If you ask what we take for granted in this country, you would probably get a variety of answers, but most would likely mention a job, clean water, a roof over your head, abundant food, etc. What most people wouldn’t think about is the ability to play organized soccer (or football in Uganda as in other countries outside of the US.)
One of the most unexpected experiences was playing against the Nakabango soccer team that Messiah Lutheran Church sponsors. We were invited to play against the team with some help from Hearts & Hope staff and a few other locals. When you see many children playing with balled up plastic bags for balls (those are the lucky ones), it’s amazing what a soccer ball, some cleats, and uniforms will do. The Nakabango team played with intensity and enjoyed beating the Hearts & Hope team, but fun was had by all, including a good turnout of supporting fans to watch the big event.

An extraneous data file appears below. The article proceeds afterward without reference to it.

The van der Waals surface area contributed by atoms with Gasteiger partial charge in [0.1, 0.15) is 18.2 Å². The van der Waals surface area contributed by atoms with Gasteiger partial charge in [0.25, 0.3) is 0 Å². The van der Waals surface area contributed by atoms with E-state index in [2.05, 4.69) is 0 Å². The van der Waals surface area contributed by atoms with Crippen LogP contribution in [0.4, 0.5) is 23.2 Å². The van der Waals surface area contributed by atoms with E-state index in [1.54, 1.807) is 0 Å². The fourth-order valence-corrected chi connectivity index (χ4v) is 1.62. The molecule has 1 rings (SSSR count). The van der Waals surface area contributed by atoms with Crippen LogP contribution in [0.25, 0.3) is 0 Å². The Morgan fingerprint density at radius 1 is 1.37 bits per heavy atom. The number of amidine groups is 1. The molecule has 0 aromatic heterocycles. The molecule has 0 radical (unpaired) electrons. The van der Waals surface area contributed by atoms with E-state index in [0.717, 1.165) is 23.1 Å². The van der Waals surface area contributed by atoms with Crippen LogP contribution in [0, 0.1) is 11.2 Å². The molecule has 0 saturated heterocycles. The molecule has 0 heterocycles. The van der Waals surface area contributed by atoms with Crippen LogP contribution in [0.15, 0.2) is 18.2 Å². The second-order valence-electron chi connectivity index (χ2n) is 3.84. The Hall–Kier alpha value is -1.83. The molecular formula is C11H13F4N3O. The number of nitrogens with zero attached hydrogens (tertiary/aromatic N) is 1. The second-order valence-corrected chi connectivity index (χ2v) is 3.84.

I played goalie, or (keeper as it’s called), and therefore got to cross that one off my bucket list. Never would I have dreamed I would be doing that in Uganda. Fun was had by all, especially the Nakabango team as they put on a demonstration of their impressive skills.
We also took soccer balls (even used ones), beach balls and rubber balls to the schools and villages. I had no idea the small hand air pumps we brought would become such a valuable asset, as we blew up dozens of balls, over the several days in the villages. Immediately children would start smiling, kicking, running, and playing when we’d through them out. Yes, water and schools transform lives in a more dramatic way, but I’ll never look at a soccer ball the same way again. I’ll want to collapse it and give it the next team that goes over to put in their supply bag to bring some smiles somewhere half way across the world.